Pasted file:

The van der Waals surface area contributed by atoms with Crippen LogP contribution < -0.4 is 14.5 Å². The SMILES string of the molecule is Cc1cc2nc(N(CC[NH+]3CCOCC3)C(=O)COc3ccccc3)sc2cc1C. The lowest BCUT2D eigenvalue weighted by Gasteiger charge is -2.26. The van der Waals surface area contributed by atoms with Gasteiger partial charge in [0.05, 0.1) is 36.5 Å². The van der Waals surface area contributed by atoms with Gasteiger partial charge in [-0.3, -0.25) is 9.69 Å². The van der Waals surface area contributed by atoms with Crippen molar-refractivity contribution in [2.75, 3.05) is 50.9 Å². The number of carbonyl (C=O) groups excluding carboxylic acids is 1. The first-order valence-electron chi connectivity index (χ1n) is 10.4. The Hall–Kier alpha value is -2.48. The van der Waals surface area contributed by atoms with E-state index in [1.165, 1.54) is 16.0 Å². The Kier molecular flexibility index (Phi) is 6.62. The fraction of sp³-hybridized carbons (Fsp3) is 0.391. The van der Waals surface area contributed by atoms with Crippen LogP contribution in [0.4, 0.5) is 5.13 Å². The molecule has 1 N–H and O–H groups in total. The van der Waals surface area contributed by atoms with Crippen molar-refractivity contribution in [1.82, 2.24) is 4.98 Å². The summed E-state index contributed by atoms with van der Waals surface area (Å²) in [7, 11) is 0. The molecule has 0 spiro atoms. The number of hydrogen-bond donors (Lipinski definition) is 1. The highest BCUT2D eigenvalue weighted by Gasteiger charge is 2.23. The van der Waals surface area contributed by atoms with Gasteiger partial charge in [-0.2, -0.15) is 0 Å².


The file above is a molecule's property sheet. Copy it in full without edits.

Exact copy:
The van der Waals surface area contributed by atoms with Crippen LogP contribution < -0.4 is 14.5 Å². The SMILES string of the molecule is Cc1cc2nc(N(CC[NH+]3CCOCC3)C(=O)COc3ccccc3)sc2cc1C. The lowest BCUT2D eigenvalue weighted by Gasteiger charge is -2.26. The van der Waals surface area contributed by atoms with Gasteiger partial charge in [0.05, 0.1) is 36.5 Å². The van der Waals surface area contributed by atoms with Gasteiger partial charge in [-0.3, -0.25) is 9.69 Å². The van der Waals surface area contributed by atoms with Crippen molar-refractivity contribution in [2.75, 3.05) is 50.9 Å². The number of carbonyl (C=O) groups excluding carboxylic acids is 1. The first-order valence-electron chi connectivity index (χ1n) is 10.4. The Hall–Kier alpha value is -2.48. The van der Waals surface area contributed by atoms with E-state index in [1.165, 1.54) is 16.0 Å². The Kier molecular flexibility index (Phi) is 6.62. The fraction of sp³-hybridized carbons (Fsp3) is 0.391. The van der Waals surface area contributed by atoms with Crippen LogP contribution in [0.4, 0.5) is 5.13 Å². The molecule has 1 N–H and O–H groups in total. The van der Waals surface area contributed by atoms with Crippen molar-refractivity contribution in [1.82, 2.24) is 4.98 Å². The summed E-state index contributed by atoms with van der Waals surface area (Å²) in [7, 11) is 0. The molecule has 0 spiro atoms. The number of hydrogen-bond donors (Lipinski definition) is 1. The highest BCUT2D eigenvalue weighted by Gasteiger charge is 2.23. The van der Waals surface area contributed by atoms with Gasteiger partial charge in [-0.2, -0.15) is 0 Å².